Dog Poetry Sunday – An Agility Blessing

It could be nostalgia or it could be jealousy. When I found this poem on Agility Nut I knew it would be perfect for my Sunday series. I have spent a greater part of the weekend watching the videos of my Haligonian friends as they go on to earn title after title in one of the greatest sports in the world. I knew these people and these dogs back when they were just starting out, when one was too scared to zip through a curved tunnel and when another quivered at the sight of a tire jump. It is heart-warming to see how our former teammates have grown and it is bittersweet to watch from afar as they succeed beyond their early expectations.

I miss the sport of dog agility a lot. It was a significant part of our lives for almost four years. It was where we found each other. The few moments Shiva and I had together, when everything just connected, were a wicked experiences. Our last class together in July 2013, before we moved to Edmonton, was one of those times. It is a memory I will always treasure. If only we had it on video. If only those moments had been more frequent. If only things had aligned a little better for us.

This isn’t to say we’ll never get back into the ring. One never knows what awaits. But it isn’t going to be any time soon.

Here is a blessing to all dogs and humans participating in agility, this weekend and next, and all the days to come, whether your are just beginning or whether you are a seasoned professional. May your frustrations be minor and your joys of working together outweigh them all.


An Agility Blessing, by P.J. Hughes

May the tunnels not have too much suction,
May the course be fun and fast.
May your dog not stop to say “hello”
to the photographers they pass!

May the table not be too slippery,
May the chute house no scary beasts,
May all the yellow parts be touched
with one little toe, at least.

May the wind be always at your back,
May no bars fall on the ground.
May the A-frame have no stop sign on the top,
May the judge’s whistle never sound.

May your dog obey all correct commands
And ignore the ones that are wrong.
May your heart be light, your feet be sure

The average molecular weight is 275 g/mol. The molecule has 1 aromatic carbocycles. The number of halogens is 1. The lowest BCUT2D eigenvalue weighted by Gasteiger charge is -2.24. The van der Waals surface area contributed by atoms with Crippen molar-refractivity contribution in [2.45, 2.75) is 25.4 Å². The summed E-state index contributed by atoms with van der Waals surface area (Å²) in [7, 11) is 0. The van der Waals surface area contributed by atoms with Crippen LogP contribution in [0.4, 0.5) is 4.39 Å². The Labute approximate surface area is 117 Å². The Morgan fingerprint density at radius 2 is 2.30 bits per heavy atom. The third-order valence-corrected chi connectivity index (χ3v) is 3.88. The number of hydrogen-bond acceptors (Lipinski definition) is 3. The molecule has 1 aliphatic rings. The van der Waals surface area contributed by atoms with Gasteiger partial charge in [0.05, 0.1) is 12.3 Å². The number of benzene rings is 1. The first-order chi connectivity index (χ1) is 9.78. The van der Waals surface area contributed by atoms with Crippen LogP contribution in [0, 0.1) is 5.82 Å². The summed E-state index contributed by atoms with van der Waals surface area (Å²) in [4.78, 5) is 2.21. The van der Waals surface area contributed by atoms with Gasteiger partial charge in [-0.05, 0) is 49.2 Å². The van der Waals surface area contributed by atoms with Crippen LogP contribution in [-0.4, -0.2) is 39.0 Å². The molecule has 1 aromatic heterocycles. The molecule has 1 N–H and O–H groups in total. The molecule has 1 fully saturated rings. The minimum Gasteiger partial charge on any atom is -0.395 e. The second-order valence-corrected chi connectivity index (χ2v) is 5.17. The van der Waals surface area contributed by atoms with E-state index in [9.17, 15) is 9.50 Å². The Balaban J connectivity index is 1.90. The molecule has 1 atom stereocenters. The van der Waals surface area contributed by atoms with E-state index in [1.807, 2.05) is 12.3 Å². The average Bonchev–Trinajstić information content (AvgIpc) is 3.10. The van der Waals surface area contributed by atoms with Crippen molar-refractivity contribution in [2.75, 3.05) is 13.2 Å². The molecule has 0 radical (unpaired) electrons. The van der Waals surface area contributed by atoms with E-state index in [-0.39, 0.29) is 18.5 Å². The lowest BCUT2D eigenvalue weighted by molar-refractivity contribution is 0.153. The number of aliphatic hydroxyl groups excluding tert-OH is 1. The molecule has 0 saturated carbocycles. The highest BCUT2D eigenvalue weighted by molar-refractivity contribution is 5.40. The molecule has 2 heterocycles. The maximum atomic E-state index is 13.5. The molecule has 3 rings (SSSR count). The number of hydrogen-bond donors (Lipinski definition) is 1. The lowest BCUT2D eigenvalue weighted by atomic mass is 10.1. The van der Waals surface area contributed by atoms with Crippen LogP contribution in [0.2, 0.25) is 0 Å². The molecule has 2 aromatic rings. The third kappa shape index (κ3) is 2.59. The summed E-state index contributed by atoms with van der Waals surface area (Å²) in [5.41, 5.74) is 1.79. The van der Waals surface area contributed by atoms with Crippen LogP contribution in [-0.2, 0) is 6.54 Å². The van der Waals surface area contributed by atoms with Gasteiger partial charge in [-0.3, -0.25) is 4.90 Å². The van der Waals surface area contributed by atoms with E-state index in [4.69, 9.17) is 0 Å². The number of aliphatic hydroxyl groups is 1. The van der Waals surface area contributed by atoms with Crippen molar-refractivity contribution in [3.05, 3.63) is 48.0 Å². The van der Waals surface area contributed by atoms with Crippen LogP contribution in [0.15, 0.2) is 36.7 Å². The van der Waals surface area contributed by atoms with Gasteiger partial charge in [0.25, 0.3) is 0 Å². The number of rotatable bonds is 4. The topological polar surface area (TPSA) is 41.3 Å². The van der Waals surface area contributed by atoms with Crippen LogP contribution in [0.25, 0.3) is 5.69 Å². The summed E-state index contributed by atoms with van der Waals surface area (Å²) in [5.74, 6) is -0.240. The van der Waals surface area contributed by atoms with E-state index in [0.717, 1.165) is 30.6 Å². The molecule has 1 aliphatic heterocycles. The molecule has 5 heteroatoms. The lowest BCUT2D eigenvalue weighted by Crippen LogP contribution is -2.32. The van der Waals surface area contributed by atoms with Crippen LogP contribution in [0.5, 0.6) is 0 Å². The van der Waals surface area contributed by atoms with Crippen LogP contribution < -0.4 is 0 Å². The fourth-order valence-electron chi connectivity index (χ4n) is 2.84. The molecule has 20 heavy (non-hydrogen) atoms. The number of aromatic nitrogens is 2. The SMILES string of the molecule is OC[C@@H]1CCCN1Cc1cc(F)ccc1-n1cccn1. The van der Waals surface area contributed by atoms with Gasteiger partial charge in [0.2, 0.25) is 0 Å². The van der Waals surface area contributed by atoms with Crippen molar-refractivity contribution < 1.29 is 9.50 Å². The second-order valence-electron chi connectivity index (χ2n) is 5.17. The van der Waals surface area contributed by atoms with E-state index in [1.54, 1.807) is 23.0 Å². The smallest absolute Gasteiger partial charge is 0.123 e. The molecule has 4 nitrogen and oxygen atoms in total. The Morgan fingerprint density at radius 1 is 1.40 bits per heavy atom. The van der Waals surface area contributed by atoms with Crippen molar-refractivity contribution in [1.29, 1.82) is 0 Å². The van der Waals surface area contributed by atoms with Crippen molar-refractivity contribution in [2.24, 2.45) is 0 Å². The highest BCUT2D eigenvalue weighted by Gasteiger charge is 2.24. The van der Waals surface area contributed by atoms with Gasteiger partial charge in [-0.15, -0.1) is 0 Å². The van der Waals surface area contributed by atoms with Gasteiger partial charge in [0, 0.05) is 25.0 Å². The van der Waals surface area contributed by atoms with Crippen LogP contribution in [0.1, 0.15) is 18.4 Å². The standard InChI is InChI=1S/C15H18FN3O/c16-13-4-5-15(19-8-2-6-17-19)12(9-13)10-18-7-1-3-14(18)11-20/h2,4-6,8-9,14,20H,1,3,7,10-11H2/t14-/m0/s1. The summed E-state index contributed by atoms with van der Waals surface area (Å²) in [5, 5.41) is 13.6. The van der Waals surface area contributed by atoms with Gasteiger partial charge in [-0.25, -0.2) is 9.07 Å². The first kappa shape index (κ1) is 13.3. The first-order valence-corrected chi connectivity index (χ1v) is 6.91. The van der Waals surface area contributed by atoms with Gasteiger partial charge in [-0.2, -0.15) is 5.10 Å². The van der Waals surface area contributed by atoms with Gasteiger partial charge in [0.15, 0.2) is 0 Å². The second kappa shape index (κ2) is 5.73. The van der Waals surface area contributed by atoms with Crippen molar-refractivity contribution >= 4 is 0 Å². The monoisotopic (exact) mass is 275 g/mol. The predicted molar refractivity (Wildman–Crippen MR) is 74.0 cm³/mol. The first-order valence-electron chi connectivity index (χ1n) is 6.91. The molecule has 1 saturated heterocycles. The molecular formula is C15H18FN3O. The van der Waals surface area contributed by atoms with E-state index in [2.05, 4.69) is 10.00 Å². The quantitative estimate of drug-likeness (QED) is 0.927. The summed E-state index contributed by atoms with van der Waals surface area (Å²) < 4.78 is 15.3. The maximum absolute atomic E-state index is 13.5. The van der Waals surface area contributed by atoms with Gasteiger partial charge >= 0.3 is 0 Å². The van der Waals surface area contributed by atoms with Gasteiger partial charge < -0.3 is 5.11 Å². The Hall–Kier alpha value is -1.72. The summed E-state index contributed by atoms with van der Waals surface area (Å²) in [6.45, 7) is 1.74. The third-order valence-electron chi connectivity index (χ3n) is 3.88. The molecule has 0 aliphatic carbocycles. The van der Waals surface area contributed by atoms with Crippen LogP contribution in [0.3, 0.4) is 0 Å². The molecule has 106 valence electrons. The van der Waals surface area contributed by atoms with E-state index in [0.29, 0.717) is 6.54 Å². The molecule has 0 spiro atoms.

and the bond with your dog grow strong.

At the finish line, may great joy abound,
regardless of your score,
You have your dog, your dog has you,,
and who could ask for more?

Don’t Need No Stinkin’ Border Collie

Before anyone is offended by the title of this post I want to make it clear that I do not believe Border Collies any any smellier than any other breed. If anything, their OCD nature probably makes them less odorous. No, the reference has less to do with stinkiness and more to do with the fact that the more time I spent in dog sports the more former mutt-lovers I saw switching over to the dark side.

Before anyone is offended by that I want to make it clear that I do not abide breed discrimination and  I think Border Collies are brilliant dogs. Some of Shiva’s best friends are Border Collies! Er…That may not quite be accurate. Shiva’s antics tend to bring out the worst in other dogs and Border Collies especially seem to prefer eating her face off to joining her in a game of running around like a maniac. Nonetheless! I love Border Collies and before the wackadoodle I used to think I wanted one. Now I know I prefer certifiable to genius in a dog.

The reason I call it “the dark side” is because there was a period where it seemed everybody I knew was getting a Border Collie. Let’s face it, they are over-represented in dog sports enough. Just look at this Canadian World Agility Team photo:

385285_575260402518399_1083747390_nThere seems to be this belief that if one wishes to move to the upper echelons of canine athletics, one requires either a Border Collie or a Sheltie. People I knew would get their start with a mutty rescue and then once they kind of knew what they were doing, they would purchase a Border Collie puppy. It was just a shame, is all. It gives newcomers and audience members the wrong impression. Other dogs are just as capable and love the thrill of competition just as much. One of the things I love the most is watching dogs of non-traditional breeds get out on the course and do just as well. Proving that, well, one doesn’t need a Border Collie to succeed.

Anyway, apparently it isn’t just dog sports in which Border Collies are unnecessarily the dominant breed. Or should I say species?

Champis is a hero to rabbits everywhere. Maybe a more appropriate title of this post should have been “Don’t Need No Stinkin’ Dog to Do a Bunny’s Job.”

Do You Have a Dog Training Support Group?